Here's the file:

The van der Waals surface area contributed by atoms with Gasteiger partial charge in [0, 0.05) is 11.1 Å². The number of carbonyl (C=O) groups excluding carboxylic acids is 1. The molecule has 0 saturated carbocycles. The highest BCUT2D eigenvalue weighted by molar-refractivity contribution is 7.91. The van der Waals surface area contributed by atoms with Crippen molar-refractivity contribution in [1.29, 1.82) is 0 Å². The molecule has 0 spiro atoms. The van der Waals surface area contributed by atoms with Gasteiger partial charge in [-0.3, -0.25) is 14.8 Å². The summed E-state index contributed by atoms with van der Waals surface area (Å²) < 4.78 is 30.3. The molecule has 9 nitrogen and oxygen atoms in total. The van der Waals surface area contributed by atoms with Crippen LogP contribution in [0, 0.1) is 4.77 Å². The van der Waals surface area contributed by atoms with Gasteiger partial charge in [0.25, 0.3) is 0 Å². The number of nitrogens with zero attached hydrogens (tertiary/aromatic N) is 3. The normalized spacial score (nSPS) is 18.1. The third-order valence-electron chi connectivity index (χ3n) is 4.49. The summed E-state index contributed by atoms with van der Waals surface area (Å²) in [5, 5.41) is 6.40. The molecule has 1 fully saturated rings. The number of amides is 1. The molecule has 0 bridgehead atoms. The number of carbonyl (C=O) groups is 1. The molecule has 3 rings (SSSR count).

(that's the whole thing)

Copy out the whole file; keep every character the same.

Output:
The van der Waals surface area contributed by atoms with Gasteiger partial charge in [0, 0.05) is 11.1 Å². The number of carbonyl (C=O) groups excluding carboxylic acids is 1. The molecule has 0 saturated carbocycles. The highest BCUT2D eigenvalue weighted by molar-refractivity contribution is 7.91. The van der Waals surface area contributed by atoms with Crippen molar-refractivity contribution in [1.29, 1.82) is 0 Å². The molecule has 0 spiro atoms. The van der Waals surface area contributed by atoms with Gasteiger partial charge in [-0.3, -0.25) is 14.8 Å². The summed E-state index contributed by atoms with van der Waals surface area (Å²) < 4.78 is 30.3. The molecule has 9 nitrogen and oxygen atoms in total. The van der Waals surface area contributed by atoms with Crippen LogP contribution in [0, 0.1) is 4.77 Å². The van der Waals surface area contributed by atoms with Gasteiger partial charge in [0.25, 0.3) is 0 Å². The number of nitrogens with zero attached hydrogens (tertiary/aromatic N) is 3. The normalized spacial score (nSPS) is 18.1. The third-order valence-electron chi connectivity index (χ3n) is 4.49. The summed E-state index contributed by atoms with van der Waals surface area (Å²) in [5, 5.41) is 6.40. The molecule has 1 fully saturated rings. The number of amides is 1. The molecule has 0 bridgehead atoms. The number of carbonyl (C=O) groups is 1. The molecule has 3 rings (SSSR count).